Transcript

'Adrenaline': Extreme Sports

Mike Metzger
Motocross rider Mike Metzger works on his routine during practice for the upcoming Dew Action Sports tour at Camp Woodward. (Jonathan Newton - The Washington Post)

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Jon Wile and Sonny Amato
Action Sports Editor and Washington Post Staff Writer
Wednesday, June 21, 2006; 12:00 PM

Action Sports Editor Jon Wile and Washington Post staff writer Sonny Amato were online Wednesday, June 21, at noon ET to examine The Post's special section on Extreme Sports. Wile and Amato welcomed your questions and feedback. Amato discussed his coverage of BMX, skateboarding and freestyle motocross.

The Post's special section, "Adrenaline," is a guide to action sports. It features video of athletes showing off their skills and teaching tricks.

Read the Section: Adrenaline

View: Photos

The transcript follows.

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Jon Wile: Welcome to The Washington Post's first discussion on action sports. Our special section, Adrenaline published today in cooperation with our Web site and KidsPost. So tell us how we did. What specifically did you like or dislike? What can we do better? Do you have a great story idea? We want to hear from you as much as you want to hear from us.

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Sonny Amato: Hello everyone. Thanks for checking out our first action sports section and joining up with us to chat.

I had a great time at Camp Woodward and talking to a bunch of the BMX, FMX, and Skate pros. I'm going to go ahead and answer some questions, but please ask us anything that's on your mind. If you're already active in any of these sports, let us know what you think or some of your insights on where the sports are headed.

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Alexandria, Va.: What are your thoughts on dominos becoming a big time sport. One of the championship matches appeared recently on ESPN. I am waiting for the mystery board game CLUE to have tournament.

Jon Wile: It appears that anything ESPN touches turns to gold (X Games, Texas Hold 'em, PTI, and the list goes on), so I don't think this will be any different. I know a lot of NFL players play after practice, so its only will be a matter of time until we see athletes playing dominos on ESPN.

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Louisville, Ky.: Mr. Amato --

Why is NBC investing so much money into a sport that only reaches a certain demographic? BTW, love your writing - I'm a huge fan!

Jon Wile: That demographic is the most sought-after group in any sort of media outlet (TV, radio, newspaper). With the popularity that the X Games has had, it makes sense that NBC would want to get into this market. Look at the other sponsors (Sony, Vans, etc.). These are all products geared specifically toward this group.

Sonny Amato: Yeah, as Jon said, it might be a limited audience, but it is the audience with the deepest pockets. That includes 20-something-year olds with disposable incomes and teenagers who spend their parents money.

It's also a sport with broad visual appeal. Motorcycles 50 feet in the air tend to get the attention of TV viewers.

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Washington, D.C.: Do you think extreme sports will become more mainstream? Is the "field" growing?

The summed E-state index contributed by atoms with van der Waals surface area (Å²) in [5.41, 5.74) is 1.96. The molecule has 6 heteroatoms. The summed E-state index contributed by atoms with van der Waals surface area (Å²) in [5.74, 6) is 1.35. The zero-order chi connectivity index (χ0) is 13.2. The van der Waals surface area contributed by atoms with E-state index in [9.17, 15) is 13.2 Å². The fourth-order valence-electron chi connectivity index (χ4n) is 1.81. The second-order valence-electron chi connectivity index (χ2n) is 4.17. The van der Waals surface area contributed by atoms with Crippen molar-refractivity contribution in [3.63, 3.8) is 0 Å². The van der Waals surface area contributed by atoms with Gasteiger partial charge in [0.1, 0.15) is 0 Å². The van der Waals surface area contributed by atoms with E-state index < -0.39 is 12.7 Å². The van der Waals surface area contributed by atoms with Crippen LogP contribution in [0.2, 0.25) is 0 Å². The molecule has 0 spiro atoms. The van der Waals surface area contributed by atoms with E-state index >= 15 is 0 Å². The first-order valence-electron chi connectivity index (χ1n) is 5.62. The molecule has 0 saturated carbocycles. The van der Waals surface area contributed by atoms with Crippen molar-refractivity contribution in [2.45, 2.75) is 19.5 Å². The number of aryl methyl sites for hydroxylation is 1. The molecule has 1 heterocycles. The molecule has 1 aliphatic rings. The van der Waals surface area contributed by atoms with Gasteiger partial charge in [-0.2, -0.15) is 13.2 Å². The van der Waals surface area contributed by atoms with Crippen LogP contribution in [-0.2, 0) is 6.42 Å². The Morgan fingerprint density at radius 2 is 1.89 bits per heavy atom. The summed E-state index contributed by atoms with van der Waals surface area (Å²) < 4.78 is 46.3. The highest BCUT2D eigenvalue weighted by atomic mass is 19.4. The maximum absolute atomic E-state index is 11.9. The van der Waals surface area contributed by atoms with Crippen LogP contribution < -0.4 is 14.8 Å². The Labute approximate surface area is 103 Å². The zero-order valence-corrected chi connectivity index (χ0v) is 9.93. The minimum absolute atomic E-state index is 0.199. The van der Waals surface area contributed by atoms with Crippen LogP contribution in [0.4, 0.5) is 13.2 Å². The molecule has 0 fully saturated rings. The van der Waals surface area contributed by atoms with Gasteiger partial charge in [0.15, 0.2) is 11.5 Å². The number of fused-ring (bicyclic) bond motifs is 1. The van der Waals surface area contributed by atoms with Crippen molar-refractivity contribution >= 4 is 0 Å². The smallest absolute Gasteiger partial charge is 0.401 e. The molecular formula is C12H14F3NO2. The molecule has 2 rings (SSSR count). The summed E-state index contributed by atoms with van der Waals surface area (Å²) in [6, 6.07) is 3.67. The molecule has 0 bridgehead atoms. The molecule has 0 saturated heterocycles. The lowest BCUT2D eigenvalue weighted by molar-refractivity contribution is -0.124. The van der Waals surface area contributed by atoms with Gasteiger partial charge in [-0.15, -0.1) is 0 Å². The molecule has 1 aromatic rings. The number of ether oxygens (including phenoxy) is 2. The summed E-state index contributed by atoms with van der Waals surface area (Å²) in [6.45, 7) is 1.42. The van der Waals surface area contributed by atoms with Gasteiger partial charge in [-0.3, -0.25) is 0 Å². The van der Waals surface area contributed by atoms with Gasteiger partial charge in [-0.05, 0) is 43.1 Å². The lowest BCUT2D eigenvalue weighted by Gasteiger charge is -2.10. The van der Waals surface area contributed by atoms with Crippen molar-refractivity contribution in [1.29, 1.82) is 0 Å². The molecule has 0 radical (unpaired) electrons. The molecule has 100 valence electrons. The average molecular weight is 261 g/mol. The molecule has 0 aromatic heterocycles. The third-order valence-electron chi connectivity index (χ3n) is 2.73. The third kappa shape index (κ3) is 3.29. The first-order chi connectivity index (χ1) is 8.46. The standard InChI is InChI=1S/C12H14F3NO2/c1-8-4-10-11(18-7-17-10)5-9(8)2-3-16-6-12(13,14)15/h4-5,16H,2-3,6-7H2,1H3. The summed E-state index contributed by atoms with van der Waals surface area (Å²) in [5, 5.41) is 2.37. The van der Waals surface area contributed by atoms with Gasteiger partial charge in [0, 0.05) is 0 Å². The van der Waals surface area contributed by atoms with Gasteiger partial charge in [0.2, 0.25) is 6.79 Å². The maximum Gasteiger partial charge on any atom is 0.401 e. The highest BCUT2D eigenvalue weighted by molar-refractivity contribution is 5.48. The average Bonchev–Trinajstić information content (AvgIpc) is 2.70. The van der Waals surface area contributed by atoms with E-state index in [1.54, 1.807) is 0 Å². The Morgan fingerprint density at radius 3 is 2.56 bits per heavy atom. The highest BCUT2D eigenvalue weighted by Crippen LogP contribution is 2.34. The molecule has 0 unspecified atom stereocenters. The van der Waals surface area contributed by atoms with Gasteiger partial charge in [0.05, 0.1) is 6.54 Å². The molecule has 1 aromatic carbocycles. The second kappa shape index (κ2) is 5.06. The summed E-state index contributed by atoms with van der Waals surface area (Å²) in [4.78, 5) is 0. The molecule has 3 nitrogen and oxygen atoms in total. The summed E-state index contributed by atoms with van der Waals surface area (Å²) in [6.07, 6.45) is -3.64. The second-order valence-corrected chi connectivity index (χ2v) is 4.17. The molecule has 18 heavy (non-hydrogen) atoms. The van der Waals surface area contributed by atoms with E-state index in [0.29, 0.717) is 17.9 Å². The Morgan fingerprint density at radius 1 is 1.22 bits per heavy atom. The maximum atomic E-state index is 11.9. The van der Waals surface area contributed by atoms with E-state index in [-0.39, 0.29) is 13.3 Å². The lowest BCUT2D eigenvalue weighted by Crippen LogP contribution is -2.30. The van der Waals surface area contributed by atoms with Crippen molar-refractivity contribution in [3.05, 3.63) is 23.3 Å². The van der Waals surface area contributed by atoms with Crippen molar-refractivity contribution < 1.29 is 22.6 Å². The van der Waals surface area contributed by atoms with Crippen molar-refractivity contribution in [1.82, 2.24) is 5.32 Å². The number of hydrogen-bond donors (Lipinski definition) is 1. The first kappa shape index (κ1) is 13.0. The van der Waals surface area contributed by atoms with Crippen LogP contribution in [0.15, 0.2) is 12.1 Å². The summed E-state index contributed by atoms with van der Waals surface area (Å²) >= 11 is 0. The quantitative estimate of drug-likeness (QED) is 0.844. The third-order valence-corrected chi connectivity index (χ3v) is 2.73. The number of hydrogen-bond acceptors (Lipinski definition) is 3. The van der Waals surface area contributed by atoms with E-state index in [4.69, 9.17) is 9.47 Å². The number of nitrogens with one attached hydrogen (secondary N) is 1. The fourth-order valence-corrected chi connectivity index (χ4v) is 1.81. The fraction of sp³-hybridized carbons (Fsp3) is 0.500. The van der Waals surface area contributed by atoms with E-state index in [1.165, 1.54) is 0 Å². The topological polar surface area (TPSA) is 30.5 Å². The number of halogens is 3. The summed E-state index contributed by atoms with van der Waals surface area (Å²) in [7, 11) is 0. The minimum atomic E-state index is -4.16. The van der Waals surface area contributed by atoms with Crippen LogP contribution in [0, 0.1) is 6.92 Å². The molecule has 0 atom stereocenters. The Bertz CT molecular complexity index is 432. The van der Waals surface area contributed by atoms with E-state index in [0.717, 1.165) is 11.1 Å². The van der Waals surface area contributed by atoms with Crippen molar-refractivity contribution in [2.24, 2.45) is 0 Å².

Jon Wile: According to the numbers that the Sports Goods Manufacturers Association puts out, the numbers are all up for "action" sports over the past 15 years. Some sports are in decline more recently, especially inline skating, but I think that has to do with generational gaps. Inline skating was the thing to do in the early- to mid-90s, but now that Generation X has grown up it's become less popular. If you want to see the report it's available to the public on the SGMA Web site.

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Vienna, Va. (soon to be Denver, Colo.): Whitewater kayaking doesn't qualify as 'Adrenaline'??

Or does 2.2 million participants (plus 9.6M rafters) make it too insignificant?? (see http://www.outdoorindustry.org/pdf/2005_Participation_Study.pdf (pdf))

Hucking yourself off of waterfalls isn't 'X' enough??

Or do the facts that it can be done locally disqualify it? Done well, by the way -- there are a good number of sponsored national caliber competitors in the area.

As a hockey fan, I've long assumed that The Post published a sports section only to make its anemic Metro section look good. This "special" insert just reaffirms that opinion.

Jon Wile: It was tough to narrow the sport list down to 12 reviews. We tried to get a good variety of water, air and ground sports. Kayaking will be one we consider in the future. And if you remember, our former colleague John Mullen was an avid kayaker who wrote about the sport in his Sunday column.

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San Francisco, Calif.: If hitting a baseball is the toughest thing to do in pro team sports, what do you guys think is the toughest thing to do in action sports?

Thanks!

Sonny Amato: I have attempted (and failed) to skateboard and BMX, but from the action sports I've seen, I imagine the freestyle FMXers have the toughest job. I say that not only because of the risk factor, but how tough it is to train. Because of their distance and height, there is no real safety net, so trying new moves is risky.

One thing I did learn, though, is how in-shape these athletes are. They train for hours at a time and their bodies take a pounding. Mike Metzger, who was in a constant search for Advil, will be chatting here tomorrow.